In this issue of Housecalls Dr. Regina Rosace presents a case of Attention Deficit Hyperactivity Disorder (ADHD) while I discuss a case of Granulomatosis with Polyangiitis (GPA). GPA is a rare autoimmune disease that can damage several major organ systems.
Unfortunately, autoimmune diseases are on the increase in many parts of the world. Autoimmune diseases result from a pathologic attack by the body’s immune system against an antigen present as part of the molecular structure of the host. Autoantibodies are not uncommon in immunologically intact people, and even with autoimmune diseases, they can exist for many years prior to the onset of disease.
Studies in identical twins indicate that underlying genetically heritable traits account for less than half of the susceptibility to autoimmune diseases. Epigenetic influences on gene expression, infections, environmental factors and even the personal microbiota have all been shown to influence the development of various autoimmune diseases. Examples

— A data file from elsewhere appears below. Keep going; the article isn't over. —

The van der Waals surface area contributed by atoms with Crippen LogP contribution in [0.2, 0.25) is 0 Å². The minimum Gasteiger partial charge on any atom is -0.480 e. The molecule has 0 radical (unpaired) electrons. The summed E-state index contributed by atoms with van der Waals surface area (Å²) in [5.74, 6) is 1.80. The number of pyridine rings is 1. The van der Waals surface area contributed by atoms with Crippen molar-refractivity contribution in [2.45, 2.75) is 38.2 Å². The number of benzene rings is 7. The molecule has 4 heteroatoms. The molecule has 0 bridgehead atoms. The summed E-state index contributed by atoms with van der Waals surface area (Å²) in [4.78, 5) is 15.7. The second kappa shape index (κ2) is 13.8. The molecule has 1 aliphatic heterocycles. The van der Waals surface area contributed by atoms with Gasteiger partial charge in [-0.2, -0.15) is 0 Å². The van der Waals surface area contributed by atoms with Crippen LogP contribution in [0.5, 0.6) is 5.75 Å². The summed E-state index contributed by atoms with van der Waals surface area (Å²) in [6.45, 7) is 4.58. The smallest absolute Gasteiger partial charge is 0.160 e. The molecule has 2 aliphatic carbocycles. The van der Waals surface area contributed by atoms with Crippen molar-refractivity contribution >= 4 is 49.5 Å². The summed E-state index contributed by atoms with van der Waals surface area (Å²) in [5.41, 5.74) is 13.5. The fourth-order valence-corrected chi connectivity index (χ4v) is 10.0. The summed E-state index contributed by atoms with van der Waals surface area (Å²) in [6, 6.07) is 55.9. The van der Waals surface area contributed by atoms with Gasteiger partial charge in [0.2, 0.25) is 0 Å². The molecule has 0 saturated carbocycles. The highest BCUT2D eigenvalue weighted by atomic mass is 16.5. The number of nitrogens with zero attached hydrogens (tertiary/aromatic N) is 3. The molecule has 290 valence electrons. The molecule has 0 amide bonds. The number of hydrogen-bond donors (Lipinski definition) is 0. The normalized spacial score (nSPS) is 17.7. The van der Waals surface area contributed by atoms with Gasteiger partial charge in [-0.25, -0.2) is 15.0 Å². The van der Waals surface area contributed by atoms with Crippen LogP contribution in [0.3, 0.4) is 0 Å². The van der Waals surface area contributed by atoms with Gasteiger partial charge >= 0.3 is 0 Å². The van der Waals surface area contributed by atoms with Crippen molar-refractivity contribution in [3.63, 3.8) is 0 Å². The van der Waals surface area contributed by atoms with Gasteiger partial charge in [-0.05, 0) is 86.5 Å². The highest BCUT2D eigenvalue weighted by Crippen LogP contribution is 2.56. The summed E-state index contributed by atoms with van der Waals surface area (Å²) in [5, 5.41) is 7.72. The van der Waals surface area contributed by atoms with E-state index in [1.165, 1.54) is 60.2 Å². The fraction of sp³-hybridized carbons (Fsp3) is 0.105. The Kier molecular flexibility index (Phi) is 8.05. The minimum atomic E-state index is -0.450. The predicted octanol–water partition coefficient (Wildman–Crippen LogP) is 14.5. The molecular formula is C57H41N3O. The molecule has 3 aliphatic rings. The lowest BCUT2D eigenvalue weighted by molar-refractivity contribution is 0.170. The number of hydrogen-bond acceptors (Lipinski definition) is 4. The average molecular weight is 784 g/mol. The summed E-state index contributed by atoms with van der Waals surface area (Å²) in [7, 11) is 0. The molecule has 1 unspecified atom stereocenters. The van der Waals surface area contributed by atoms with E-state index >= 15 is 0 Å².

of diseases with actual or presumed autoimmune basis are Type 1 diabetes, systemic lupus erythematosus, myasthenia gravis, autoimmune thyroiditis, autoimmune hepatitis, bullous pemphigoid, celiac disease, GPA, etc.
A recent review of 30 articles revealed an estimated annual percent increase in rheumatic, endocrine, gastrointestinal and neurological autoimmune disease of 7.1, 6.3, 6.2 and 3.7%, respectively. If there is any bright spot in this trend of increasing autoimmune diseases it is the development of better immunosuppressive and immune modulating drugs. Newer biologic agents are targeting specific inflammatory and immune reactions, thereby lessening the potential damage to healthy tissue. Meanwhile the genetics, precursors, causes and triggers of autoimmune disease is an active area of medical research.
Bach J, “The Effect of Infections on Susceptibility to Autoimmune and Allergic
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Lerner A, et al, “The World Incidence and Prevalence of Autoimmune Diseases is
Increasing” Int J of Celiac Dis 2015;3(4):151-155